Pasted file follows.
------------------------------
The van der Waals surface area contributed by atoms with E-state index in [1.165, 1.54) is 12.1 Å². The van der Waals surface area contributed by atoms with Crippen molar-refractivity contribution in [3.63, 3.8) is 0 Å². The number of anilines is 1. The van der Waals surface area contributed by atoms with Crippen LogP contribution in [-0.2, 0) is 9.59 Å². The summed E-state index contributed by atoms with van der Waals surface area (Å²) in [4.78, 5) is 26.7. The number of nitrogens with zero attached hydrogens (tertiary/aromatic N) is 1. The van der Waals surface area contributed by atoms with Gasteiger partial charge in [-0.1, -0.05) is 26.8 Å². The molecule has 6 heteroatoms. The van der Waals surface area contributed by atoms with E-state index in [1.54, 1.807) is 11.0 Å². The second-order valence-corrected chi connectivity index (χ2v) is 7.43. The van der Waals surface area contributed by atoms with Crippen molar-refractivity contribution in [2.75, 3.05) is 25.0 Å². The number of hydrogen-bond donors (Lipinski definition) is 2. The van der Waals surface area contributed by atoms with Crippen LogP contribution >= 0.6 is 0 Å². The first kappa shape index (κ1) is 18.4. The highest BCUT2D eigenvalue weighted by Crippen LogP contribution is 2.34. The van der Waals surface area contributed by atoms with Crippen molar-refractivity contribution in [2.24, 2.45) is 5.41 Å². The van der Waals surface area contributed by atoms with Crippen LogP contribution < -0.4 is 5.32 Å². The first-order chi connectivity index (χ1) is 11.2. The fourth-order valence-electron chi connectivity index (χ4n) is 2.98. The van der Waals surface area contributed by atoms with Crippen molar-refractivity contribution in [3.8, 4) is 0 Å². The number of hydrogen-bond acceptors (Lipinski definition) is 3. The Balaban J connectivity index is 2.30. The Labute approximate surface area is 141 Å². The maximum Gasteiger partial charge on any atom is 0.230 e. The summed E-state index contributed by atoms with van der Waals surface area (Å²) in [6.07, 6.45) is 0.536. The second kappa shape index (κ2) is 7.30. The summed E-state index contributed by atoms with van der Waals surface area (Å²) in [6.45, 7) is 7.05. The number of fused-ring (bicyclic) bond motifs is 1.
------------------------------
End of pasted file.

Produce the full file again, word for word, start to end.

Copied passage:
The van der Waals surface area contributed by atoms with E-state index in [1.165, 1.54) is 12.1 Å². The van der Waals surface area contributed by atoms with Crippen molar-refractivity contribution in [3.63, 3.8) is 0 Å². The number of anilines is 1. The van der Waals surface area contributed by atoms with Crippen LogP contribution in [-0.2, 0) is 9.59 Å². The summed E-state index contributed by atoms with van der Waals surface area (Å²) in [4.78, 5) is 26.7. The number of nitrogens with zero attached hydrogens (tertiary/aromatic N) is 1. The van der Waals surface area contributed by atoms with Gasteiger partial charge in [-0.1, -0.05) is 26.8 Å². The molecule has 6 heteroatoms. The van der Waals surface area contributed by atoms with E-state index in [1.54, 1.807) is 11.0 Å². The second-order valence-corrected chi connectivity index (χ2v) is 7.43. The van der Waals surface area contributed by atoms with Crippen molar-refractivity contribution in [2.75, 3.05) is 25.0 Å². The number of hydrogen-bond donors (Lipinski definition) is 2. The van der Waals surface area contributed by atoms with Crippen LogP contribution >= 0.6 is 0 Å². The first kappa shape index (κ1) is 18.4. The highest BCUT2D eigenvalue weighted by Crippen LogP contribution is 2.34. The van der Waals surface area contributed by atoms with Crippen molar-refractivity contribution in [2.24, 2.45) is 5.41 Å². The van der Waals surface area contributed by atoms with Crippen LogP contribution < -0.4 is 5.32 Å². The first-order chi connectivity index (χ1) is 11.2. The fourth-order valence-electron chi connectivity index (χ4n) is 2.98. The van der Waals surface area contributed by atoms with Crippen molar-refractivity contribution in [3.8, 4) is 0 Å². The number of hydrogen-bond acceptors (Lipinski definition) is 3. The Balaban J connectivity index is 2.30. The Labute approximate surface area is 141 Å². The maximum Gasteiger partial charge on any atom is 0.230 e. The summed E-state index contributed by atoms with van der Waals surface area (Å²) in [6.07, 6.45) is 0.536. The second kappa shape index (κ2) is 7.30. The summed E-state index contributed by atoms with van der Waals surface area (Å²) in [6.45, 7) is 7.05. The number of fused-ring (bicyclic) bond motifs is 1.